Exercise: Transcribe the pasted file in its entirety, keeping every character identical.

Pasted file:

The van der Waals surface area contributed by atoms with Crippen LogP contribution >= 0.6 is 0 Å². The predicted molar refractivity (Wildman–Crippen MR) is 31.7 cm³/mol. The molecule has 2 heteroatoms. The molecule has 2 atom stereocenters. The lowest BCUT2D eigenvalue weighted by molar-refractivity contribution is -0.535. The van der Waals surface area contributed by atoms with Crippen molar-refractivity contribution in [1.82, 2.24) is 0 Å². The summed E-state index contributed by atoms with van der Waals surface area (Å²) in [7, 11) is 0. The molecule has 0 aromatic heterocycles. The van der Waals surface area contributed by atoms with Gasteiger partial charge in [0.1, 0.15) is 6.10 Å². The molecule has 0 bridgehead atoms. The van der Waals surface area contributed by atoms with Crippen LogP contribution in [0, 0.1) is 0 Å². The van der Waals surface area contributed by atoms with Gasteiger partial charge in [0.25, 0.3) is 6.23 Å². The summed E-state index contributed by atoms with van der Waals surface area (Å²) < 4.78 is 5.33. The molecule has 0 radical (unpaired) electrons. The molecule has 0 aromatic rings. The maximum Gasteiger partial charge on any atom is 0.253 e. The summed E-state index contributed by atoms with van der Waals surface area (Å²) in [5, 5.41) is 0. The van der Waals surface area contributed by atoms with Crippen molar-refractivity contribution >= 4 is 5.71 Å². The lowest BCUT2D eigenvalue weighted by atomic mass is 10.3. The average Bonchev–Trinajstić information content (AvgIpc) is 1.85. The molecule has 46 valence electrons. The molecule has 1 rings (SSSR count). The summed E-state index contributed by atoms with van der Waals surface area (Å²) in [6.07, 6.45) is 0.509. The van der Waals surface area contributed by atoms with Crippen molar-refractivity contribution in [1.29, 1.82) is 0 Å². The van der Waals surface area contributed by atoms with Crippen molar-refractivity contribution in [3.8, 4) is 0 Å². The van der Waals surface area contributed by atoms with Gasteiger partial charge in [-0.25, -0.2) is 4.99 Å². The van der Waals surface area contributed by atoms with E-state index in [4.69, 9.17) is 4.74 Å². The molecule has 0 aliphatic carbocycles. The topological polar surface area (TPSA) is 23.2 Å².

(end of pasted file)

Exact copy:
The van der Waals surface area contributed by atoms with Crippen LogP contribution >= 0.6 is 0 Å². The predicted molar refractivity (Wildman–Crippen MR) is 31.7 cm³/mol. The molecule has 2 heteroatoms. The molecule has 2 atom stereocenters. The lowest BCUT2D eigenvalue weighted by molar-refractivity contribution is -0.535. The van der Waals surface area contributed by atoms with Crippen molar-refractivity contribution in [1.82, 2.24) is 0 Å². The summed E-state index contributed by atoms with van der Waals surface area (Å²) in [7, 11) is 0. The molecule has 0 aromatic heterocycles. The van der Waals surface area contributed by atoms with Gasteiger partial charge in [0.1, 0.15) is 6.10 Å². The molecule has 0 bridgehead atoms. The van der Waals surface area contributed by atoms with Crippen LogP contribution in [0, 0.1) is 0 Å². The van der Waals surface area contributed by atoms with Gasteiger partial charge in [0.25, 0.3) is 6.23 Å². The summed E-state index contributed by atoms with van der Waals surface area (Å²) < 4.78 is 5.33. The molecule has 0 radical (unpaired) electrons. The molecule has 0 aromatic rings. The maximum Gasteiger partial charge on any atom is 0.253 e. The summed E-state index contributed by atoms with van der Waals surface area (Å²) in [5, 5.41) is 0. The van der Waals surface area contributed by atoms with Crippen molar-refractivity contribution >= 4 is 5.71 Å². The lowest BCUT2D eigenvalue weighted by atomic mass is 10.3. The average Bonchev–Trinajstić information content (AvgIpc) is 1.85. The molecule has 46 valence electrons. The molecule has 1 rings (SSSR count). The summed E-state index contributed by atoms with van der Waals surface area (Å²) in [6.07, 6.45) is 0.509. The van der Waals surface area contributed by atoms with Crippen molar-refractivity contribution in [1.29, 1.82) is 0 Å². The van der Waals surface area contributed by atoms with Crippen molar-refractivity contribution in [3.8, 4) is 0 Å². The van der Waals surface area contributed by atoms with Gasteiger partial charge in [-0.25, -0.2) is 4.99 Å². The van der Waals surface area contributed by atoms with E-state index in [4.69, 9.17) is 4.74 Å². The molecule has 0 aliphatic carbocycles. The topological polar surface area (TPSA) is 23.2 Å².